Max Scherzer on His High BABIP and K-Rate

Max Scherzer is having a Jekyll-and-Hyde-type season. The Detroit Tigers right-hander has the highest strikeout rate (12.0) of any American League starter, but he also has the highest BABIP (.394) and has a 5.67 ERA. According to a major-league scout who has seen him multiple times this season, the numbers aren’t misleading: “He has either been striking guys out or giving up hard-hit balls.”

Scherzer is stat-savvy enough to know that his BABIP should regress to the mean, but he also isn’t in denial about the hard-hit balls. He addressed the subject, as well as the increased velocity of his slider and his changeup, prior to Wednesday’s game at Fenway Park.

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Scherzer on his high BABIP: “My stuff, right now, is where I want it to be. I’m able to attack the zone with my fastball, and [throw] my slider and changeup in the zone and out of the zone. That’s how I’m generating swings and misses. But throughout my outings, I’m constantly making a few mistakes and I’m getting punished for it. You can’t put a number on that. It’s how my outings have been going and I have to minimize those mistakes.

“I’m aware of the luck in [BABIP], but at the same time, you can’t directly influence it. You can just keep mixing your patterns, executing and locating, That’s the human element of this game. Hopefully you can get some weak contact and your defense will field those balls.

“Will it improve? Maybe, maybe not. The games I’ve played are over with. You can’t sit there and say that because something happened in the past, something is going to happen in the future. That’s why you take everything with a grain of salt and go forward.

“Have I had some bad luck? I can think of a few times I have and a few times I haven’t. As a pitcher, it’s hard to say that you’ve pitched in bad luck, because you know that you’ve made some mistakes. I can’t sit here and slouch those mistakes off.”

On his slider and changeup: “There have been times this year where my slider has gotten a little bit too hard. I’m conscious about where the velocity is. If I stay through it too long, it’s too much like a fastball — it almost gets to be like a cutter. When that happens, what I have to do is add a little curveball to my slider. I have to turn my fingers over on the ball a little to help generate more break on it.

“My catchers and pitching coach have said that they like it in the mid-80s range more than when it’s in the upper-80s range. From what I’m able to see from the mound — and from the feedback from my catchers — my slider has had some sharp break to it. More consistency is something I’ve been striving for the past couple of years.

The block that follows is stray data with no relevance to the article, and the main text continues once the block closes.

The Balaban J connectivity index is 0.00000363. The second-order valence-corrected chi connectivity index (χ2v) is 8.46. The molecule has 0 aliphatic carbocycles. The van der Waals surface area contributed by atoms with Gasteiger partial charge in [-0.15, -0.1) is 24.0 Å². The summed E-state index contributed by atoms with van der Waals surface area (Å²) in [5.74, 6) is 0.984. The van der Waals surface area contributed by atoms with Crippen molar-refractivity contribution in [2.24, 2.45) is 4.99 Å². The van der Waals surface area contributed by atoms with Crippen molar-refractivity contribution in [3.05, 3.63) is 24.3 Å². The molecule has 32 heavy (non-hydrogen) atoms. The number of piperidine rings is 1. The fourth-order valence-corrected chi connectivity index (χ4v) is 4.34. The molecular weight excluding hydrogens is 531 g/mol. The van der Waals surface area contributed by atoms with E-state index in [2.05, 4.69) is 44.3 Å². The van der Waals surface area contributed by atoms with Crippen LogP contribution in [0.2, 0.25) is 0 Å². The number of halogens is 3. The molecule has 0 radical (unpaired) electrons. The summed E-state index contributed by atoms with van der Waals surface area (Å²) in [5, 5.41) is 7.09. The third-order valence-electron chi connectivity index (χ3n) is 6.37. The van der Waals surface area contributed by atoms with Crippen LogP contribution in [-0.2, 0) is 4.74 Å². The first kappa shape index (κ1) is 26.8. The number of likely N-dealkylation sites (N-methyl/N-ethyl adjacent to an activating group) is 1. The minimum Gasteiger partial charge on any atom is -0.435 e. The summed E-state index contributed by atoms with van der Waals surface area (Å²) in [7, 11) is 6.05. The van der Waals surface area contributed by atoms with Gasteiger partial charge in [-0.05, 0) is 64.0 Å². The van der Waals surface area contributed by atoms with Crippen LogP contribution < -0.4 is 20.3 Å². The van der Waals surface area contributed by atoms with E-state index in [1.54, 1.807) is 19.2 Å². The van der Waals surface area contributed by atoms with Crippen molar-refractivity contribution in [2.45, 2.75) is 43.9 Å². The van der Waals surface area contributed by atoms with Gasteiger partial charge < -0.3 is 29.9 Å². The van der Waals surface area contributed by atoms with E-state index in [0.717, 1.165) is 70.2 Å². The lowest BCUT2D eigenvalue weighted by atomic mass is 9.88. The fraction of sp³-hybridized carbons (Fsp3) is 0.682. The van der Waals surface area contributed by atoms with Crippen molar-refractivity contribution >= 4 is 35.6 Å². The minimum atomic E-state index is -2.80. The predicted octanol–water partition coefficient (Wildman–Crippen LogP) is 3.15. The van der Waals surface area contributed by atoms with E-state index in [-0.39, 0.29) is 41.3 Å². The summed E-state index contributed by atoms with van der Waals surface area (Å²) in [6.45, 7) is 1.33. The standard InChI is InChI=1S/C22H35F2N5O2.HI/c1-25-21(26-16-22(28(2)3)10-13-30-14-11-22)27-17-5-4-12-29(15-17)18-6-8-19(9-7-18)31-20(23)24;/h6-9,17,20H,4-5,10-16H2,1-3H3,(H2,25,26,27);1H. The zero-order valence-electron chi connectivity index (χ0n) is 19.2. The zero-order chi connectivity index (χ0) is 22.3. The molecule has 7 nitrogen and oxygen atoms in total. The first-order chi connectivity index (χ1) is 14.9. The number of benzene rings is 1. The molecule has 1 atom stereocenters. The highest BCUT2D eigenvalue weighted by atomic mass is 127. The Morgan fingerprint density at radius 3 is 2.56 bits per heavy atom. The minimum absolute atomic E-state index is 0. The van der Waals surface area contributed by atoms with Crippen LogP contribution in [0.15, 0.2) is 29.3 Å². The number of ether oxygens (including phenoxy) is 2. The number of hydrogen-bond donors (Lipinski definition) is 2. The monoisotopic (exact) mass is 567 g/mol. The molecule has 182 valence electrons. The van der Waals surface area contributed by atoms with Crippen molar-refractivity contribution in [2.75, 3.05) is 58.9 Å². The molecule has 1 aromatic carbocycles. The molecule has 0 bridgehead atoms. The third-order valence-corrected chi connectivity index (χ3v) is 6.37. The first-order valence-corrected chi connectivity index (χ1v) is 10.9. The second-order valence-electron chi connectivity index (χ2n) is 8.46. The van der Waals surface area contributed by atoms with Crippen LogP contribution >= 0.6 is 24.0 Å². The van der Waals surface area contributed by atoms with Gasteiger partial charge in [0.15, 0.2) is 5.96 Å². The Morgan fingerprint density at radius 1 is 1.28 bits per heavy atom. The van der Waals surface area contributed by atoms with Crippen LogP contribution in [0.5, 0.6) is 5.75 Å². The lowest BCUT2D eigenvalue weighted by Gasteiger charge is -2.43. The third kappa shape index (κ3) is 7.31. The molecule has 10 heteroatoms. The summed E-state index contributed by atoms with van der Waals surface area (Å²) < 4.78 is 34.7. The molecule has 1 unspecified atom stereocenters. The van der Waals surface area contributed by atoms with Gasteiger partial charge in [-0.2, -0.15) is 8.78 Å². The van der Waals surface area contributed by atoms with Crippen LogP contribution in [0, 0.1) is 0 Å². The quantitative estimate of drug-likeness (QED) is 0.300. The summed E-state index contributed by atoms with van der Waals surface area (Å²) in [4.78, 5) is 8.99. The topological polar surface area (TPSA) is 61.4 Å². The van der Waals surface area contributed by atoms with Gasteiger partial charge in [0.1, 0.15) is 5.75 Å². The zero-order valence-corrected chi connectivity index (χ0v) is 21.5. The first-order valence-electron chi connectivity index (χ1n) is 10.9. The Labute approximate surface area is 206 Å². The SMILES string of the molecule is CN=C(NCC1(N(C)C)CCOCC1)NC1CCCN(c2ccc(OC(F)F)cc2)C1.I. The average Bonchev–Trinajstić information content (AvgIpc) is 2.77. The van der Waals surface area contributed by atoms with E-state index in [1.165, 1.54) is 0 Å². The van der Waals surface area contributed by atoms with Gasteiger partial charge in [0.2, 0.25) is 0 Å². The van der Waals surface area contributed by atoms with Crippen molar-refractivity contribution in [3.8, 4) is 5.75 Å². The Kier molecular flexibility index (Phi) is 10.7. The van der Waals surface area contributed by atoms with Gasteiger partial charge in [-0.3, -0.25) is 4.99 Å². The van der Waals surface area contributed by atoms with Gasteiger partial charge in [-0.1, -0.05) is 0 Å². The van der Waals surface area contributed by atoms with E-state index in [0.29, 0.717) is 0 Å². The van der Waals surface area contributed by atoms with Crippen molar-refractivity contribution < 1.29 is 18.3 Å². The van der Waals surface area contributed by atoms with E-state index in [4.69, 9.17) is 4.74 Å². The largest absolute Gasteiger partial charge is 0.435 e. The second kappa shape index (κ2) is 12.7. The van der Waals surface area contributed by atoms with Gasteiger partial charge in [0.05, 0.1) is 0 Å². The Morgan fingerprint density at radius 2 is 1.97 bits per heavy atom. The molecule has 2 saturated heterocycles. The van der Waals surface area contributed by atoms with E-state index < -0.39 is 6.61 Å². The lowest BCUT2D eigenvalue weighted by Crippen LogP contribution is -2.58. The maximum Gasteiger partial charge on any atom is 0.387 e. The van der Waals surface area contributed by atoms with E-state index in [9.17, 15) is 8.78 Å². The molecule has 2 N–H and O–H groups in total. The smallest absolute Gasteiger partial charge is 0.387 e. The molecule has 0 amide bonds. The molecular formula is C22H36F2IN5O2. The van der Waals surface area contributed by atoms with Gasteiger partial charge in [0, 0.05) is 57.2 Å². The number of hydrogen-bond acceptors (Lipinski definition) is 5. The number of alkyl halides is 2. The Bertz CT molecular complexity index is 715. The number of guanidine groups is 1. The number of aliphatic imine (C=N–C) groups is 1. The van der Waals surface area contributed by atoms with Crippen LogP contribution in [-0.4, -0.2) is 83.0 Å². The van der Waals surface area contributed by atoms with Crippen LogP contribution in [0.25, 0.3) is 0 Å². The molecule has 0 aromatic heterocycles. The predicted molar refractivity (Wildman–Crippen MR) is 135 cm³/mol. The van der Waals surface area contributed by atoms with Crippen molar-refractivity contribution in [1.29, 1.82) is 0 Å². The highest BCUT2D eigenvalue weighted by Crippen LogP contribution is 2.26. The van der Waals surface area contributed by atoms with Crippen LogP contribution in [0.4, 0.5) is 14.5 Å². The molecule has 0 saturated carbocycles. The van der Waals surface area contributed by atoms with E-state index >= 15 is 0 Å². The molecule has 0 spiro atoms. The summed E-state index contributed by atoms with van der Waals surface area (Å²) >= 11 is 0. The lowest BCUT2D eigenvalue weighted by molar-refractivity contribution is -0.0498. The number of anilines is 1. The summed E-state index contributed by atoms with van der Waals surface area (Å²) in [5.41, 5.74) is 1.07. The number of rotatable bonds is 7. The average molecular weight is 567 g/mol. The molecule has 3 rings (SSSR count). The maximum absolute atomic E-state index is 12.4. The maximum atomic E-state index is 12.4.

“My changeup always gets good action, so as long as I’m getting depth on it, I’m not concerned. The velocity will fluctuate a bit, as does my fastball velocity.”

On his high strikeout rate: “I don’t get too caught up in strikeouts. I kind of see them as where I am physically, and where my stuff is. Right now, I feel very good about where my stuff is. Whether I get more strikeouts, or fewer strikeouts, is something I really can’t control. All I can control is my walks, and when I’m doing a good job of that is when I’m usually pitching my best. I have to throw quality strikes.”



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David Laurila grew up in Michigan's Upper Peninsula and now writes about baseball from his home in Cambridge, Mass. He authored the Prospectus Q&A series at Baseball Prospectus from February 2006-March 2011 and is a regular contributor to several publications. His first book, Interviews from Red Sox Nation, was published by Maple Street Press in 2006. He can be followed on Twitter @DavidLaurilaQA.


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Tyler
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Tyler
4 years 1 month ago

It’s incredible watching this guy pitch. He either gets a swing and a miss, or they destroy the pitch for a homerun. As a former pitcher myself, I like analyzing his pitch sequencing and decision making out on the mound, and some of his decision confound me. For instance in the 15 K Pirates game, he made Barajas look silly in his first at bat with off speed stuff, yet in the second at bat he decides to try and throw a first pitch fastball by him (to a first pitch fastball hitter no less) and it gets deposited in the left field seats. If it ever clicks for this guy, watch out, he’s got elite stuff and he could be a top pitcher in the game.